The mallet was given to the College by the staff of St Mark’s Hospital, London to celebrate the inauguration of the Proctological (later Colonic and Rectal) Section, on 28 May 1963. It was presented by J.C. Stewart to Alan Lendon, then Vice-President and Chairman of the Court of Examiners. Although it is usually described as a gavel, the form of the piece is in fact that of an ancient stonemason’s mallet. The action required to use it is a straight up-and-down motion, unlike that of a normal gavel, which is handled like a hammer. Made of black bean, 22.5cm high and 12cm in diameter, the mallet rests in a wooden stand made of Queensland walnut, with a square base of English oak. The mallet and stand are housed in a travelling case covered in red leather and lined in red velvet and white satin. On the front of the stand are four crests, those of St Mark’s Hospital, the Royal College of Surgeons of England, the Royal Society of Medicine, and the Royal Australasian College of Surgeons. St Mark’s was founded in 1835 as a specialist hospital for the treatment of fistula in ano, a common condition in the days of travelling on horseback, and other anorectal disorders. Over the years the hospital developed into a centre for gastroenterology, colonic and rectal surgery, and many Australians went to further their training there. Some noted Fellows of the College, including Robert Officer, James Guest, Reg Magee, Brian Collopy and Adrian Polglase, and three Presidents, Mervyn Smith, Sir Edward Hughes and Russell Stitz, are alumni of St Mark’s.

Significance

This mallet is a reminder of the establishment of a significant surgical section within the College, and is a fitting gift from an institution with which so many eminent Australian surgeons formed close ties.

Inscriptions & Markings

PLAQUE ON GAVEL: "PRESENTED BY THE STAFF OF ST. MARK'S HOSPITAL TO COMMEMORATE THE FOUNDING OF THE PATHOLOGICAL SECTION OF THE RACS 28TH MAY 1963"

Trephine case

Royal Australasian College of Surgeons, East Melbourne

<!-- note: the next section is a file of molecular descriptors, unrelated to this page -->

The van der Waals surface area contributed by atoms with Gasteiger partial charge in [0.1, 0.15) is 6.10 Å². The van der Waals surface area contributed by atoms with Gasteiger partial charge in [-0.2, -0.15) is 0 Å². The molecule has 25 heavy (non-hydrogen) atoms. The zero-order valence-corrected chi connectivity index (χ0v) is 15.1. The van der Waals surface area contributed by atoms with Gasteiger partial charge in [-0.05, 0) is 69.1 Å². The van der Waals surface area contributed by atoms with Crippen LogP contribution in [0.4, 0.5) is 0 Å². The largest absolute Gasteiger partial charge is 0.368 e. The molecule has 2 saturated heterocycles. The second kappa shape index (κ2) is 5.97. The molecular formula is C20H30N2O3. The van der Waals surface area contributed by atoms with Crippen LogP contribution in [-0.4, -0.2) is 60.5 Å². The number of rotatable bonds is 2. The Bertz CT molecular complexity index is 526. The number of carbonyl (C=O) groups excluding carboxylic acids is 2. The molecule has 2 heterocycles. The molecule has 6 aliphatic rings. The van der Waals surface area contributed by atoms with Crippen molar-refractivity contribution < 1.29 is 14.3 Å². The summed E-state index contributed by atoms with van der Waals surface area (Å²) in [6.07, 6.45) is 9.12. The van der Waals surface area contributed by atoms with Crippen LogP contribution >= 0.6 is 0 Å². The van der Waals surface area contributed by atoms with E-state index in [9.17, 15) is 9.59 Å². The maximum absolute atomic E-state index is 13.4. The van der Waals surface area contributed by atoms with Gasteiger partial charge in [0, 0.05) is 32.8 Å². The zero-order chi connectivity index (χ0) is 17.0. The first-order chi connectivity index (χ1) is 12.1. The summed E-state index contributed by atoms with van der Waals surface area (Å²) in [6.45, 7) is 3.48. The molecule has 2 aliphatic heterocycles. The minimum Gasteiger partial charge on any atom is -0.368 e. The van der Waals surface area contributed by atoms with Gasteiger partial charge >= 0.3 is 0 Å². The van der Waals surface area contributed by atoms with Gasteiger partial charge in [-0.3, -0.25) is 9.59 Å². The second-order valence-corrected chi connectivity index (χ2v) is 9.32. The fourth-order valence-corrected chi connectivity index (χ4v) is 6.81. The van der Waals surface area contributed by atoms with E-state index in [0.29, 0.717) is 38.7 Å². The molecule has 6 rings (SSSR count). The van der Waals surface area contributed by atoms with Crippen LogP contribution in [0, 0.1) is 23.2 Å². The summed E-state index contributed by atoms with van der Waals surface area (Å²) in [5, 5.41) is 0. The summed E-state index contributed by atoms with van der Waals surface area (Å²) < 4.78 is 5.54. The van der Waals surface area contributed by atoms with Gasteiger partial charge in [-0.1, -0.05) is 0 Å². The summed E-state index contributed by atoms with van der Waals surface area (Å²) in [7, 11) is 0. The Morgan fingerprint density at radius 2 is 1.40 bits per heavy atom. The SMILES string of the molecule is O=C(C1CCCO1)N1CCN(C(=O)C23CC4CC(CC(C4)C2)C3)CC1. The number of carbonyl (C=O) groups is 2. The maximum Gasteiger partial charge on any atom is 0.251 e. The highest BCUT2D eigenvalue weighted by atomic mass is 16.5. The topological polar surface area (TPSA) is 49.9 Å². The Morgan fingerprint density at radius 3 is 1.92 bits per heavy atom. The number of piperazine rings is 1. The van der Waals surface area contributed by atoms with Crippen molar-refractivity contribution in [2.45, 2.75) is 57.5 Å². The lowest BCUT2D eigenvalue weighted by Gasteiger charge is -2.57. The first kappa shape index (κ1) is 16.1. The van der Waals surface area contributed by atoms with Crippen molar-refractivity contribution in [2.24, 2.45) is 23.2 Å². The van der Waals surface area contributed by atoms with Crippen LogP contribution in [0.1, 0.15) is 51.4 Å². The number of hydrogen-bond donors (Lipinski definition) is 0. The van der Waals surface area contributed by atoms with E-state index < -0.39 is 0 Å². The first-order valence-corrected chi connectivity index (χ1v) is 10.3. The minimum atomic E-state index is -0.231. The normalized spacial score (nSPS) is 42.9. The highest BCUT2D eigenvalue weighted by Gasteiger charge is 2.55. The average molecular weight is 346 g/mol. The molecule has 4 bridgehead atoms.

From Neurological Society of Australia. Wooden case with key. Contents (12 parts) include trephines, various sizes; perforator; key; ebony trephine handle; Hey skull saw; elevator; steel forceps; brush; lenticular; five pointed rugine. 18th or early 19th century.TREPHINE & SKULL SAW IN CASE OF SURGICAL INSTRUMENTS: EIGHTEENTH OR EARLY NINETEENTH CENTURY. This set of surgical instruments contains, in a wooden case covered with shagreen: two trephines and a perforator , with a key to remove the trephine centring pins a detachable ebony handle a Hey skull saw with the name BLACKWELL an elevator a pair of steel forceps a bone or ivory brush to clean the trephines a lenticular a 5-pointed rugine. The trephines are conical, with slight tapering to prevent over- penetration; they are approximately 17 and 20 mm in diameter. Each has a sharp centring point, which 5 can be removed. Hand trephines are operated with one hand, being rotated like a gimlet, by alternating pronation and supination of the forearm, which also exe1ts downward pressure. The skull saw was used where trephining was difficult, as in some depressed fractures; it was popularised by William Hey (1736-1819) of Leeds, though described by earlier writers. Hey, a Yorkshireman, studied in St George's Hospital, London, but worked with great distinction in the Leeds General Infirmary. The lenticular, a curious instrument seen in many eighteenth century illustrations, was used to smooth the margins of bone defects. The rugine could be used to scrape granulations. The design of the trephines and of most of the other instruments strongly suggests an English origin, probably in the eighteenth century. A very similar trephine is figured by the London surgeon Percivall Pott2 in 1779. Bennion l [ists three instrument makers named Blackwell, none earlier than 1817. Most of the instruments have been plated, presumably with nickel, at a date that must be much later. The nickel plating shows little sign of wear.